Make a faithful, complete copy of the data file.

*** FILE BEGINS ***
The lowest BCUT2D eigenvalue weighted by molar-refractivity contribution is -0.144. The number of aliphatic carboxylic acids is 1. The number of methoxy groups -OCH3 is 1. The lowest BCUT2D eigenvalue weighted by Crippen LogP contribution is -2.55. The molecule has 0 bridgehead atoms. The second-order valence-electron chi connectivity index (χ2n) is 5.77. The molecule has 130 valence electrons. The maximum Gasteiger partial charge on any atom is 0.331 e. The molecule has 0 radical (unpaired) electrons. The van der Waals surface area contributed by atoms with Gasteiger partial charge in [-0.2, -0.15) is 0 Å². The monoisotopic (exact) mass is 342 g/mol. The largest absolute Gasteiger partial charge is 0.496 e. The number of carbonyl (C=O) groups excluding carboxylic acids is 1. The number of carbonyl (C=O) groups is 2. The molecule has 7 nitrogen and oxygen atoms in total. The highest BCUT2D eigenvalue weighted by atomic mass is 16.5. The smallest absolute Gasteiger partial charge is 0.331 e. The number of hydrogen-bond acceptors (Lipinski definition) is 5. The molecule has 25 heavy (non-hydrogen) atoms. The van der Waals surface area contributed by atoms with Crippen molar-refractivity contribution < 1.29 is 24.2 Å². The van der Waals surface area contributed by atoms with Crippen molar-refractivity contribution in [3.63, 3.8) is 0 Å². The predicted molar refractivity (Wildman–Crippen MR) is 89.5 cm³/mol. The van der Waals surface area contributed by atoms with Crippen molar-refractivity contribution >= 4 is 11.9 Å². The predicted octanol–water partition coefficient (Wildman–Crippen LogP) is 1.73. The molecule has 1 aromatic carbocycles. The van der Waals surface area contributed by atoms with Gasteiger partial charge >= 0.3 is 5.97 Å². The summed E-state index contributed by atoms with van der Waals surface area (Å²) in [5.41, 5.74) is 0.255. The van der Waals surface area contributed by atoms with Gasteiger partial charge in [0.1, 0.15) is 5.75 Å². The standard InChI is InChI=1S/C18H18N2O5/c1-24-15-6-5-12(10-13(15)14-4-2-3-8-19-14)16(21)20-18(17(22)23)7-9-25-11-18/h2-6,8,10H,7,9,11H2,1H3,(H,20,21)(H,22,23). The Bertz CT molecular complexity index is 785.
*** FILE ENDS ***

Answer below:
The lowest BCUT2D eigenvalue weighted by molar-refractivity contribution is -0.144. The number of aliphatic carboxylic acids is 1. The number of methoxy groups -OCH3 is 1. The lowest BCUT2D eigenvalue weighted by Crippen LogP contribution is -2.55. The molecule has 0 bridgehead atoms. The second-order valence-electron chi connectivity index (χ2n) is 5.77. The molecule has 130 valence electrons. The maximum Gasteiger partial charge on any atom is 0.331 e. The molecule has 0 radical (unpaired) electrons. The van der Waals surface area contributed by atoms with Gasteiger partial charge in [-0.2, -0.15) is 0 Å². The monoisotopic (exact) mass is 342 g/mol. The largest absolute Gasteiger partial charge is 0.496 e. The number of carbonyl (C=O) groups excluding carboxylic acids is 1. The number of carbonyl (C=O) groups is 2. The molecule has 7 nitrogen and oxygen atoms in total. The highest BCUT2D eigenvalue weighted by atomic mass is 16.5. The smallest absolute Gasteiger partial charge is 0.331 e. The number of hydrogen-bond acceptors (Lipinski definition) is 5. The molecule has 25 heavy (non-hydrogen) atoms. The van der Waals surface area contributed by atoms with Crippen molar-refractivity contribution < 1.29 is 24.2 Å². The van der Waals surface area contributed by atoms with Crippen molar-refractivity contribution in [3.63, 3.8) is 0 Å². The predicted molar refractivity (Wildman–Crippen MR) is 89.5 cm³/mol. The van der Waals surface area contributed by atoms with Crippen molar-refractivity contribution >= 4 is 11.9 Å². The predicted octanol–water partition coefficient (Wildman–Crippen LogP) is 1.73. The molecule has 1 aromatic carbocycles. The van der Waals surface area contributed by atoms with Gasteiger partial charge >= 0.3 is 5.97 Å². The summed E-state index contributed by atoms with van der Waals surface area (Å²) in [5.41, 5.74) is 0.255. The van der Waals surface area contributed by atoms with Gasteiger partial charge in [0.1, 0.15) is 5.75 Å². The standard InChI is InChI=1S/C18H18N2O5/c1-24-15-6-5-12(10-13(15)14-4-2-3-8-19-14)16(21)20-18(17(22)23)7-9-25-11-18/h2-6,8,10H,7,9,11H2,1H3,(H,20,21)(H,22,23). The Bertz CT molecular complexity index is 785.